Because the wives of the Masons who belonged to Compass Lodge #265 A.F. & A.M. decided they, too, should have an organization, Robbinsdale Chapter #238, Order of the Eastern Star, was started in 1921 with 78 charter members. Julia Randall was the first Worthy Matron and Dan Libby, Worthy Patron. As the Masonic Temple was just a “gleam in the eyes” of the members of Compass Lodge, meetings of both groups were held in rooms over a garage on main Street (West Broadway). The meetings were constantly interrupted by cars coming into and leaving the garage so the members had to pause in their deliberations until silence prevailed. Their dreams were realized when the Masonic Temple was built during the summer of 1922 and dedicated September 30, 1922. Times were hard in the late 1920’s and early 1930’s and the Masons faced losing their building. In 1933, plans were made for Robbinsdale Chapter to assume ownership of the building after learning that a Night Club was interested in it The members of the committee appointed to handle the transfer were Elmer Lillehei, Willard Randall, Otis Galloway, Gwen Brown, Ella Mueller, Ann Hamilton, and Hilborg Wiklund. Efforts to pay the mortgage via rummage sales, card parties, etc., proved insufficient so in 1937, Vern Harrington, Worthy Patron of the Chapter, suggested, “put up a stand at the State Fair.” The lot was selected near the Grand Stand, and under the direction of William Bursch, the Brothers of the “Star” built the kitchen (which still stands). A tent was erected which served for two rainy years. The present Dining Hall was built in 1939. The members of the Chapter volunteer their services, the Job’s Daughters of Bethel #39 serve in the Dining Room and the boys of Robbinsdale DeMolay are the dishwashers. This proved to be a successful money-raising venture and on November 26, 1947, they “Burned the Mortgage.”
December 2, 1921, witnessed the first of two bank robberies. A man robbed the bank of $1,500 and Miss Carrie McDougall proved to be the heroine of the affair by courageously touching off the burglar alarm. Justice V. D. CrandaII, summoned by the alarm, shot and killed the robber. Crandall gave the reward money to the slain bandit’s daughter. On April 19, 1930, a second bandit attempted to get away after taking $5,000 from the bank funds; he was shot by John Bloberger, Jr., police officer, who had been notified by Ted Haight, janitor, that something was wrong. In those days the bank was open from six to eight p.m. Saturday evenings for the convenience of its depositors. Since then no police officer has ever had to shoot anybody, according to present Police Chief Roland “Bud” Thurman.
Amy and Edith Robbins began excitedly remodeling a house for a tea room. They went to a gravel pit and picked out most of the stones for the entrance pillars themselves. On May 12, 1920, Amy Robbins again entered the Government service, teaching in the Army School at Fort Snelling, Minnesota. Ginn and Company of Boston, publishers of school books, with the assistance of Thaddeus Giddings, director of the Department of Public SchoolMusic in Minneapolis, “discovered” Edith Robbins, through some of her published verses and secured her cooperation as contributor and adviser on the publication of a series of school music readers, of which four volumes are already in use in Minneapolis and other cities. Pursuant to this work Edith Robbins and her little daughter, Helen Mary, spent the summer in Boston, writing and conferring on the publication. Several hundred songs with words by Edith Robbins appeared in the series.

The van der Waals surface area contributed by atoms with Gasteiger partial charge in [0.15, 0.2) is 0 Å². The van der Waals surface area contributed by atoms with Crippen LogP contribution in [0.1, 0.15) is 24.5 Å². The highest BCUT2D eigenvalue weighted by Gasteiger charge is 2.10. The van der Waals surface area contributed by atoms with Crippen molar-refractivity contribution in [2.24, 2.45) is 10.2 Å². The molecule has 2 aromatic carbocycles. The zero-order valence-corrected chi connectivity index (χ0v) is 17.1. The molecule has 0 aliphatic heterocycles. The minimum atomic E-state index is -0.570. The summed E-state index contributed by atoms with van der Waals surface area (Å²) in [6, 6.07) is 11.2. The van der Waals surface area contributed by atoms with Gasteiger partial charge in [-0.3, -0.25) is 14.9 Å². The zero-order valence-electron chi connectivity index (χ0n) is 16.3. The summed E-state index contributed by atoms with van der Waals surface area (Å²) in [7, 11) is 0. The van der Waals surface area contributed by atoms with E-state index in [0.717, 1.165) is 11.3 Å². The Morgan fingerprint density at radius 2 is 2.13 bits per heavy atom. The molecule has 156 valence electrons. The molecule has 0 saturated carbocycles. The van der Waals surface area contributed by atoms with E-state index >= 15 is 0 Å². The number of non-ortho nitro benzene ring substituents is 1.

These days we take air travel for granted, but in 1921 Captain Billy Fawcett made the papers when he flew to a trap shoot competition in Chicago in his “areoplane”. Whiz Bang magazine was going like gang busters and Fawcett knew how spend money. In February he purchased 80 acres on Big Pelican Lake near Brainerd, Minnesota and began construction on Breezy Point Resort. By the end of the year Whiz Bang magazine had a million subscribers.
The first reference to any water supply for the Village of Robbinsdale was made on October 18, 1921, when the president of the Village Council, Thomas P. Howard, called a mass meeting to find out public reaction to a public water supply. Up to this time residents had wells and cisterns, the cistern water (rain water) being used by the Fire Department. The results of this meeting are not recorded but on February 1, 1922, the Charles L. Pillsbury Company reported the tests revealed the best water was found in the area surrounding 38th and Vilas (later changed to Noble) at a depth of 500 to 600 feet. On February 17, 1922, the Village Council (T. P. Howard, William J. Mueller, William Bursch, John A. Trump, and William H. Meyers) voted unanimously to sell $35,000 worth of bonds and hold a special election on March 7th, but the water issue was defeated. It took a good fire for Robbinsdale to get city water.
Probably the most outstanding event of the year was the dedication on June 11 of the memorial trees on Victory Memorial. The “Father of the Minneapolis Park System Park System”, the Honorable C.M. Loring, spoke at the event and reminded those assembled that , “The trees we planted today will on each recurrent spring, put their beautiful robes of green to remind our children and our children’s children for many generations of the great debt they owed to the heroes who’s memories they will ever keep green. These trees will be fresh memorials each year new life and buds and leaves appear- a living monument and true type of immortality.”
This post is part of a series loosely based on the book Robbinsdale Then and Now by Helen Blodget. The image at the top of the post provides another view of the Victory Memorial Drive dedication ceremony. The postcard is courtesy of L.F. Appel at postcardy.com